Dear Bird Folks,My husband and I, and our new binoculars, have been walking the beach a lot this winter. One group of birds that has caught our attention is the scoters. My book says that we get three different species of scoters on the Cape, but Iím not sure if I can tell the difference. Any advice? Ė Marion, Wellfleet, MA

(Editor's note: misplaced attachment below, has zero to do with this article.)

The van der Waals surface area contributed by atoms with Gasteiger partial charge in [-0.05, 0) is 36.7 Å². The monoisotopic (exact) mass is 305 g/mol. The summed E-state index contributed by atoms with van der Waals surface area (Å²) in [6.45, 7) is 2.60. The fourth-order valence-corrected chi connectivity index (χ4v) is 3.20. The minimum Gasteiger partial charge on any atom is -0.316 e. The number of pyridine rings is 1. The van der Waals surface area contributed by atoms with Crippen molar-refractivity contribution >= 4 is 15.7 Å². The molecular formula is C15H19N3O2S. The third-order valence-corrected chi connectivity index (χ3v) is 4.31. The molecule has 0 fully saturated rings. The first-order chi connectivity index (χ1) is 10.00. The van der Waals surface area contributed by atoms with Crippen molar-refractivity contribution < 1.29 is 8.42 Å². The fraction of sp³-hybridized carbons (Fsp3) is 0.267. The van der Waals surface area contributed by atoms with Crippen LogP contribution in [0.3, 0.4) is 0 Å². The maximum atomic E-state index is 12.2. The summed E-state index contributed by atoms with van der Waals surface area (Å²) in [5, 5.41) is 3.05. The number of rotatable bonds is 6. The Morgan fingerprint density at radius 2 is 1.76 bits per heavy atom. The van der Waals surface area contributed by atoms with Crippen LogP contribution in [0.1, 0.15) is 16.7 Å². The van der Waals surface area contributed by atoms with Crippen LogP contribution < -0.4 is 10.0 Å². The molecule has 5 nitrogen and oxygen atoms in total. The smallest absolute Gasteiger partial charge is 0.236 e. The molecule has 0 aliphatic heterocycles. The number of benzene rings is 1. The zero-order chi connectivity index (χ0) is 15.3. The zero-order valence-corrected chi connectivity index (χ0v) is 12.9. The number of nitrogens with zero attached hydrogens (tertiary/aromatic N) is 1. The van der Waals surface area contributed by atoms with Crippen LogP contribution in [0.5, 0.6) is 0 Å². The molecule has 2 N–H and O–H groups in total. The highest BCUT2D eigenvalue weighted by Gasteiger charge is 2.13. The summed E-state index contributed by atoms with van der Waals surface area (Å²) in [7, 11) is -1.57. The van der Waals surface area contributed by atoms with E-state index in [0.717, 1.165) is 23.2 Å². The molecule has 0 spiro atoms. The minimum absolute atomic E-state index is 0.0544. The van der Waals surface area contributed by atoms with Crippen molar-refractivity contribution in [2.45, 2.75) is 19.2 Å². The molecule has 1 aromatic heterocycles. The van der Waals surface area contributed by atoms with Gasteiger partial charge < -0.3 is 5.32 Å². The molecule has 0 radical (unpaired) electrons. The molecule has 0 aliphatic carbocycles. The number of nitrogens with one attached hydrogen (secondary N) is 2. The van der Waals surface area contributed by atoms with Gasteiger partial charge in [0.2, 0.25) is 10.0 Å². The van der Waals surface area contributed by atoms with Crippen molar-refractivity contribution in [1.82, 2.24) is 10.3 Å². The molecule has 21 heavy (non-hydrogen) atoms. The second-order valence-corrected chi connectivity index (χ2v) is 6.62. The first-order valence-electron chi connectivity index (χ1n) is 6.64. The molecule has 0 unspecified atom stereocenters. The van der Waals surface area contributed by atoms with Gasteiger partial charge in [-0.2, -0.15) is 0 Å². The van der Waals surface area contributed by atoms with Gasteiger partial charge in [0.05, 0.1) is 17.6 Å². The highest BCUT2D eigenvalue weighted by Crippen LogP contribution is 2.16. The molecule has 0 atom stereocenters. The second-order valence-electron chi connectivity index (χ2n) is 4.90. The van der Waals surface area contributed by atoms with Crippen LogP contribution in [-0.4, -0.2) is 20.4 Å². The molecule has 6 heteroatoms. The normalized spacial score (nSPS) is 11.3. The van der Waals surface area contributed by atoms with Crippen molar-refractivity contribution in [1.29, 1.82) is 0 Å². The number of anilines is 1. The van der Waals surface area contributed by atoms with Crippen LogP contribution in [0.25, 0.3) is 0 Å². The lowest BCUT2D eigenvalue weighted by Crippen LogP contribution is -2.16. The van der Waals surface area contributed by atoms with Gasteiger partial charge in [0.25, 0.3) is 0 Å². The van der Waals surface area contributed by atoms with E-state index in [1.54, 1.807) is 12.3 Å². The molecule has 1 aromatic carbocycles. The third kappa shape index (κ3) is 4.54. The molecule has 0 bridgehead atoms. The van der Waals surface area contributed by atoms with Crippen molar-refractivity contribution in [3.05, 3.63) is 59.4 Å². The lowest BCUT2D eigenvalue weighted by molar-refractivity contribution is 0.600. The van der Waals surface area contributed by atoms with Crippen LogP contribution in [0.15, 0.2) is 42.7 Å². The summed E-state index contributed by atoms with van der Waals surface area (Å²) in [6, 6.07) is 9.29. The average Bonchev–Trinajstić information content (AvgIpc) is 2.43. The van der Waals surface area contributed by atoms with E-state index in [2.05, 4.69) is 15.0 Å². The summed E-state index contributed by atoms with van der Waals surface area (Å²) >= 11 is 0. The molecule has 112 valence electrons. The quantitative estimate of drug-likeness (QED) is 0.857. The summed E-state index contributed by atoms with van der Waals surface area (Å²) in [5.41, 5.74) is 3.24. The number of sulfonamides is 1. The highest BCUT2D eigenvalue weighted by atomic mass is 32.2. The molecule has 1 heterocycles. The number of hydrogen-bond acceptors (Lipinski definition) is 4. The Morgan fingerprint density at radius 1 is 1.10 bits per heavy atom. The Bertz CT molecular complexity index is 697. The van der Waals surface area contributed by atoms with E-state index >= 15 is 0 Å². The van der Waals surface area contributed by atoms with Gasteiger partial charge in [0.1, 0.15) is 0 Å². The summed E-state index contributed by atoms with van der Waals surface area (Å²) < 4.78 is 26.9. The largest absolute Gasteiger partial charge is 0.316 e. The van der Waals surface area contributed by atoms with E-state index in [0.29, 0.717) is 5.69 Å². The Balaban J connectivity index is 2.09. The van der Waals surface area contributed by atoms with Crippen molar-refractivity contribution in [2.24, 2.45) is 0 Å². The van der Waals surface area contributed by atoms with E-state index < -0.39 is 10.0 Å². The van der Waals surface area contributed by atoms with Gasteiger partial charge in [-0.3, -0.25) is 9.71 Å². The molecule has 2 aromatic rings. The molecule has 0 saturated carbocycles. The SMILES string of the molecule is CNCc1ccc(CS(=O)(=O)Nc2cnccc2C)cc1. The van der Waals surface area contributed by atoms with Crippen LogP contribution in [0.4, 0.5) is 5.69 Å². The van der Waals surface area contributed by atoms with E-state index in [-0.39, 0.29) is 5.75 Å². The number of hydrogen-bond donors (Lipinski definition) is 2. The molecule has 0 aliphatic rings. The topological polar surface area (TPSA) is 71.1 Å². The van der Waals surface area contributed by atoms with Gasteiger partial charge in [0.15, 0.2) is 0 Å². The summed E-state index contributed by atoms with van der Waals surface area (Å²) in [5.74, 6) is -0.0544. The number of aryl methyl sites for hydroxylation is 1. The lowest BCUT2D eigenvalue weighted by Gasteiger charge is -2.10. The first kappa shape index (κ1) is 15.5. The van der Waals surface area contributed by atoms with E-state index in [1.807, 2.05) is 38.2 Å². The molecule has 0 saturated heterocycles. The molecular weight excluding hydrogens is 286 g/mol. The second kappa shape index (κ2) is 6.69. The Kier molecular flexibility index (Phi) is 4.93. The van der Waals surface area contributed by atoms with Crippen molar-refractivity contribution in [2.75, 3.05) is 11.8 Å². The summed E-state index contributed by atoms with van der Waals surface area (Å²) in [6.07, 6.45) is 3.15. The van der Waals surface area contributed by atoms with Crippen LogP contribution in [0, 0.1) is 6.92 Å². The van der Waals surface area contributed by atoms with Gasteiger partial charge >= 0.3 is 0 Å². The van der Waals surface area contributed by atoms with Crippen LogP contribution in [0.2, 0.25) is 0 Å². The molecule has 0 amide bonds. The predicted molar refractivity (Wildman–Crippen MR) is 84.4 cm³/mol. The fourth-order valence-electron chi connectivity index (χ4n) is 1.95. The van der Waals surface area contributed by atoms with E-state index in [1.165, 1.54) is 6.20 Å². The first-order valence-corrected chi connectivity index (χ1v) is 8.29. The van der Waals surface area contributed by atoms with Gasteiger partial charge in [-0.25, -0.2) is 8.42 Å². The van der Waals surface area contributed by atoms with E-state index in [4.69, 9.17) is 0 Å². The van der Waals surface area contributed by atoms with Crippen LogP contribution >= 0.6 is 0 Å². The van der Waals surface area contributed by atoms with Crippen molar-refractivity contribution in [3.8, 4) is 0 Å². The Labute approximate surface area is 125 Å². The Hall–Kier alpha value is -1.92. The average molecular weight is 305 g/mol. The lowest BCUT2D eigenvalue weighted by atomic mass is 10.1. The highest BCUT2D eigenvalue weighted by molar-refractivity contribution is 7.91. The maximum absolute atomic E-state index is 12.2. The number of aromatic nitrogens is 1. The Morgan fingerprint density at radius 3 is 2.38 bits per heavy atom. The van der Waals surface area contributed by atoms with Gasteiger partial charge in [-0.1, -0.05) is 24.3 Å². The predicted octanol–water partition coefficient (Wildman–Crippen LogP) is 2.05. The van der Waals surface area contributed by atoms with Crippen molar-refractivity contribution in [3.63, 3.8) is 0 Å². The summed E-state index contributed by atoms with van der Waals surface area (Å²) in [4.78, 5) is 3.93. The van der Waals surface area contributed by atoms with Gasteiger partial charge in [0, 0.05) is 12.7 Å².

Good for you, Marion,Iím glad you have your binoculars with you when you walk the beach. Iím shocked by how many people I see on the beach who have forgotten to carry binos with them. (They never forget to take their stinky dogs, though.) What are these people thinking? They are missing great birds. Folks are constantly asking me how they can get ďdifferentĒ birds to come to their yards. Apparently, finches, cardinals and chickadees just donít do it for them anymore. They want a new feeder and some new food that will bring them new birds. (Of course, I happily sell them all new stuff. Who am I to stand in the way of their dreams?) But the truth is, there is only a limited number of birds that will come to feeders. If people want to see new birds, all they need to do is go to the beach and look offshore. This time of year the ocean is filled with a whole host of birds, including loons, eiders, grebes, mergansers, gannets and scoters. Instead of buying a new bird feeder, people just need to remember their binoculars the next time they walk the beach. And if they need binoculars, I can help them with that, too. Before I get into discussing scoters, I should mention that ďscoterĒ is one of those bird names that give many folks pronunciation issues. For some reason, newbies want to say ďscooter,Ē like they are talking about a kidís toy or a Scooter Pie (remember those?). The ďoĒ in scoter is the long ďOĒ sound, just like in the name Nova Scotia or, if you have friends in Florida, Boca. The other bird names people have trouble with are Sharp-shinned Hawk (itís not sharp-skinned), Great Blue Heron (not great blue herring) and any warbler (eastern Massachusetts people only). Scoters are hardy sea ducks that breed in the far north and spend the winter along the coast. There are five species of scoters in the world, with three of them found in the waters of Cape Cod. Black Scoters, White-winged Scoters and Surf Scoters can be seen here anytime of year, but they are particularly abundant during the colder months. In addition to the three mentioned, there are two other scoter species that are found in Europe. European scoters have the boringly named Common Scoter and the weirdly titled Velvet Scoter, which sounds like it should be in a painting hanging in Huge Hefnerís bedroom. Like eiders, scoters feed on mussels and other such clammy things. They gather food by diving below the icy waters and plucking the mollusks off the ocean floor. Obviously, there is a limit to how deep the ducks can dive (usually about thirty feet). As result, scoters are regularly found close to shore, where we can see them. Just donít expect to see a scoter rise to the surface with a mouthful of clams. More often than not, the birds swallow the shellfish before they reach the surface. Their powerful gizzards then take it from there. They can digest mussels or clams, shells and all, without so much as a burp. Meanwhile, we humans need a daily dose of Tums or Zantac just to eat tacos or Scooter Pies. Identifying our three scoters is fairly easy. (Note: Right now Iíll only be discussing adult male scoters. The duller females and young birds are more challenging and will have to wait for another day.) Figuring out male scoters is certainly much easier than sorting out generic shorebirds or identifying which chocolate in the box has the caramel filling and which has the nasty fruit jelly inside. As you might expect, Black Scoters are black, really black. Like a crow, the adult male Black Scoter is totally covered in black feathers. However, it does have one non-black feature on its bill: The base of the bill has a bright orange-yellow blotch on it, which makes the bird look like it just stuck its face in bag of Cheetos. The White-winged Scoter is also mostly black, but it does have two helpful field marks. One is a definitive white mark under each eye, which makes the bird look like it has a white black eye (if there can be such a thing). The white wing of the White-winged Scoter is sometimes obvious, while other times it is subtler. But there is nothing subtle about the white when the bird opens its wings or when itís flying. At this point, the white is flashy and very conspicuous, like a person on the beach in the winter without binoculars. I think the last scoter, the Surf Scoter, is the most handsome of the three. Once again, it is all black, but the forehead and the back of the neck have large white patches on them. But the standout feature on this bird is the beak. The beak is huge, part black, part white and part bright orange. The bird looks like it just finished a plate of mussels and is now having a Creamsicle for dessert. Iím not sure if the field guides use the Creamsicle analogy, but they should. Iím glad you and your husband are enjoying the birds on the Capeís beaches this winter, Marion. I love this time of year. Although with Patti gone, walking the beaches of Old Cape Cod just wonít be the same anymore. RIP, Miss Page.
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